Notes for editors:

Interviews with hen harrier experts, copies of the report and photographs of hen harriers are available from the Natural England press office on 0845 603 9953, out of hours 07970 098005.  For further information about Natural England please visit:

1. Hen harrier facts

Current status
The hen harrier breeds widely across Eurasia and North America.  About 800 pairs nest in the UK and Isle of Man, with most in Scotland.   The species has an unfavourable conservation status in Europe, is a red-listed UK Bird of Conservation Concern and appears on the Government’s section 41 list of priority species.


  • The hen harrier was once a widespread and fairly common bird in Britain and there are breeding records from many English counties from the early part of the 19th century. Numbers declined as a result of changes in habitat, for example the drainage and cultivation of marshes and heathland, and because of persecution by those seeking to protect poultry or gamebirds.
  • By the end of the 19th century the hen harrier had been lost from mainland Britain  and only a small population survived in the Hebrides off western  Scotland and on Orkney.
  • After the Second World War the hen harrier started to make a comeback, probably due to a reduction in the number of active gamekeepers and a corresponding drop in the intensity of persecution.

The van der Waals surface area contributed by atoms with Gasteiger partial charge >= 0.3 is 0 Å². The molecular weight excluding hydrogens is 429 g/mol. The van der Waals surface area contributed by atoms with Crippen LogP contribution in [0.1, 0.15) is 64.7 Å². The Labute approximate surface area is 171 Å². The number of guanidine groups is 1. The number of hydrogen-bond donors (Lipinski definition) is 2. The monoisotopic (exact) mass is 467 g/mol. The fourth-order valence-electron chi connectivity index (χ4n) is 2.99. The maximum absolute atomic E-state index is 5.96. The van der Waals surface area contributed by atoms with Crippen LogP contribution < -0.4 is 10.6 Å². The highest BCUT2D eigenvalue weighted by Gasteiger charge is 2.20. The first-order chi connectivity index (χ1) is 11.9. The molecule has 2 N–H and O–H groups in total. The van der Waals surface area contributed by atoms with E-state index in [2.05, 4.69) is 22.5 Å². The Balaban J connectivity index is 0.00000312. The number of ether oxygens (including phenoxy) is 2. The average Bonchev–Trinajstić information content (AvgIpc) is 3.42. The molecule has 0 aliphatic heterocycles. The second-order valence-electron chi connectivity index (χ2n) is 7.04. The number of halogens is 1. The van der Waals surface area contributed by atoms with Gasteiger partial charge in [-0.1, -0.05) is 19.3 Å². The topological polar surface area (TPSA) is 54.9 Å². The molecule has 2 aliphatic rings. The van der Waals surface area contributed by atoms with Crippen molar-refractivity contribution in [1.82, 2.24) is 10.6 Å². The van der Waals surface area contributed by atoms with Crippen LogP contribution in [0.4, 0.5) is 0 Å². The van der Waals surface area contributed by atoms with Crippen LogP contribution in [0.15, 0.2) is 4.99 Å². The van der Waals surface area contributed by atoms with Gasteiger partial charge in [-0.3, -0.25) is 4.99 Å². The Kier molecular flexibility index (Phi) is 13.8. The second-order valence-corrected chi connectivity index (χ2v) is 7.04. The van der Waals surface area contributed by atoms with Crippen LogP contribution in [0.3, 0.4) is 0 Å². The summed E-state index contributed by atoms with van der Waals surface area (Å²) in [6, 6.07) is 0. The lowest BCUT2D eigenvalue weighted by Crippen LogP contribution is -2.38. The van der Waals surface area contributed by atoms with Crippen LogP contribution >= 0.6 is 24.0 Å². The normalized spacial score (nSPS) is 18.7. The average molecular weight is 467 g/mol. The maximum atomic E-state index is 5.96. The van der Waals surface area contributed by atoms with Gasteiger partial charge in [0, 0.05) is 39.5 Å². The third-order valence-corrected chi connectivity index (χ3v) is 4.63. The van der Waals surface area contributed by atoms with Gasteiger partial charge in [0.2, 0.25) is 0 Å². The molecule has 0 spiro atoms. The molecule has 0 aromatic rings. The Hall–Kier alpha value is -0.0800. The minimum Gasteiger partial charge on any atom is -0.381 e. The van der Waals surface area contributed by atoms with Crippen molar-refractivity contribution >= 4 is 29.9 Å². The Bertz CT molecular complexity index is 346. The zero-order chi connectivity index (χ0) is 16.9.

• Northern England was re-colonised in the mid-1960s and in the 1970s and 1980s up to 25 nesting attempts were made each year in Cumbria, Derbyshire, Durham, Lancashire, Northumberland and Yorkshire. It was hoped that this was just the start of a more complete recovery but this was not to be. The population did not increase further and, to the contrary, from the mid-1990s there has been a significant decline in the bird’s fortunes and a marked contraction of their breeding range.


  • Most hen harriers arrive back on their breeding grounds in March or April and the males and to a lesser extent females soon begin to indulge in spectacular, aerobatic display flights in order to attract a female.
  • Aerial displays between paired birds include turning over in flight with talons outstretched, rapid, roller-coaster chases and dramatic stoops towards the ground on folded wings.